Nell and Gé Geal
Many years ago, there was a little girl called Nell. She was ten years old. She lived with her mother and father in a small cottage in County Clare, in Ireland. They were very happy.
One fine summer’s day Nell’s mother said, ‘Let us go for a long walk in the woods.’
They packed an apple tart and a bottle of milk in a basket and set off.
The birds sang as they walked through the woods. The sun shone through the trees.
After a while, they came to a stream. They sat down under a tree and ate the apple tart and drank the milk. Then Nell’s father said to her, ‘Your mother and I are tired and will rest here for a while. You may play among the trees but do not go too far away.’
Nell went picking wild flowers and chasing butterflies. She strayed a long way from her mother and father.
Suddenly Nell saw a tall man with a horse. He held out a basket to her and said, ‘Come here, little girl and have some strawberries.’
When Nell saw the lovely red strawberries, she ran forward towards the man.
As soon as she took a strawberry, the man grabbed her and quickly tied her up with ropes. He then threw her up on the horse and rode away with great speed. Nell cried out, but she knew her parents were too far away to hear her. She was very frightened.
They travelled through the woods and then through the open countryside. The ropes hurt Nell’s hands and feet. She tried to remember everything she saw so that she would know her way back.
After a while, they came to a great high wall with a big gate. The man got off the horse and took a big gold key out of his pocket. He used the key to open the gate, and they went in.
There was a big house, and a garden and sheds at the back.
A fat woman stood at the door of the house. She laughed and said to the man, ‘You have brought me a servant-girl.’
When the man took the ropes off Nell, the woman told her, ‘You will have to work hard here. If you try to escape, I will catch you and smack you.’
Nell was put to work straight away. She had to rise early every morning and milk the cows. When no-one was looking, she often drank some milk from the bucket because the woman never gave her any breakfast.
Nell had to clean out the sheds used by the cows. She had to dig potatoes in the garden and wash them in cold water. She had to feed and take care of the geese. There were over twenty of them.
Every evening Nell went to the door of the big houses and the woman handed her a bowl of stew. This was Nell’s dinner. She was never allowed into the house but had to sleep every night on some straw in one of the cowsheds. Every night she wept and cried out, ‘I want to go home to Mammy and Daddy! I want to go home. I want to go home!’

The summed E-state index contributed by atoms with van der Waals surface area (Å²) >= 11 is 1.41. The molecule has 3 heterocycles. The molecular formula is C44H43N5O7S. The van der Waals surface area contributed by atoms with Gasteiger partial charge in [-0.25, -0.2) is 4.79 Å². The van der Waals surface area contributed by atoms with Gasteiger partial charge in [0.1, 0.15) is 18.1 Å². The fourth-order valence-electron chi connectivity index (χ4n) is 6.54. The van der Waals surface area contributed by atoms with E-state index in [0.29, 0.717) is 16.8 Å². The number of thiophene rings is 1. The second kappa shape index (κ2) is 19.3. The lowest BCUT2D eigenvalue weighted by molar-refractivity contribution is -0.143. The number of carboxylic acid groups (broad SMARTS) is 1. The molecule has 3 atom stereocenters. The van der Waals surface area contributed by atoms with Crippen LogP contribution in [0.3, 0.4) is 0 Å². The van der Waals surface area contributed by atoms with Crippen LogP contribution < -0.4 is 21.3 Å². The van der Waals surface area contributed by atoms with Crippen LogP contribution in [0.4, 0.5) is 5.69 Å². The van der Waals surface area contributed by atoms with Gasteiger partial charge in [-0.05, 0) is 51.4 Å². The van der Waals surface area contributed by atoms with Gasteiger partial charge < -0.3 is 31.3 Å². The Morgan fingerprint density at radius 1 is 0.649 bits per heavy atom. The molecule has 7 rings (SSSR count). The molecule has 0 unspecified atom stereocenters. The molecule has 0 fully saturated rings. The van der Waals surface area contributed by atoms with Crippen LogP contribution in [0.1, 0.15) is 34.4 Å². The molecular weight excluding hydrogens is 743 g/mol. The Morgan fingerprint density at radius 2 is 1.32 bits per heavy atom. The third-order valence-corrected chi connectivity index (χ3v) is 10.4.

But no one heard her.
One night as Nell lay in the shed crying, one of the geese came over to her and laid down beside her. The goose kept her nice and warm. Because this goose was whiter and brighter than the others, Nell called her Gé Geal, which is Irish for bright goose.
One day as Nell collected a basket of goose’s egg, she fell and broke some of them. The fat woman saw her and shouted, ‘You stupid girl! You’ll get no dinner tonight!’
Then she tried to smack Nell with a stick, but Gé Geal ran at the woman and pecked her viciously on the backside. The woman ran into the house screaming.
Every night as Nell lay in her bed of straw in the shed, she said to Gé Geal, ‘I must escape. I must escape. I need the key to the gate.’
One early morning while Nell was feeding the geese, she noticed that Gé Geal was not among them. The fat woman and the man were in the house having their breakfast. Then suddenly, Nell was amazed to see Gé Geal coming out of the house with the gold key in her beak.
Nell quickly took the gold key from Gé Geal and ran as fast as she could to the gate and opened it. Gé Geal followed her outside. Nell locked the gate, and the two of them ran like the wind. They rushed through the countryside. Nell had remembered the way home.
When she got hungry, she picked berries from the bushes. She gulped them down but saved a few for Gé Geal. It was dark when they entered the wood. Nell was very tired, and she laid down under a tree and fell asleep. It was very cold, but Gé Geal spread her wings over her and kept her warm all through the night.
When the sun had risen, Nell woke up and she and the goose began walking again. When they got near Nell’s house, her mother and father saw her through the window.
‘Nell, Nell, you have come home at last,’ they cried, and they threw their arms around her. They were filled with joy.
They sat down and had a lovely meal together. Nell told them about her dreadful time as a slave and how Gé Geal had helped her to escape.
Later, Nell’s mother and father went to the town of Lissycasey and sold the gold key for a large sum of money. They were able to buy nice furniture for the cottage and lovely clothes for Nell. They kept Gé Geal as a pet and allowed the goose to walk into the cottage whenever she wanted.
Nell and her mother and father lived happily in County Clare for many years.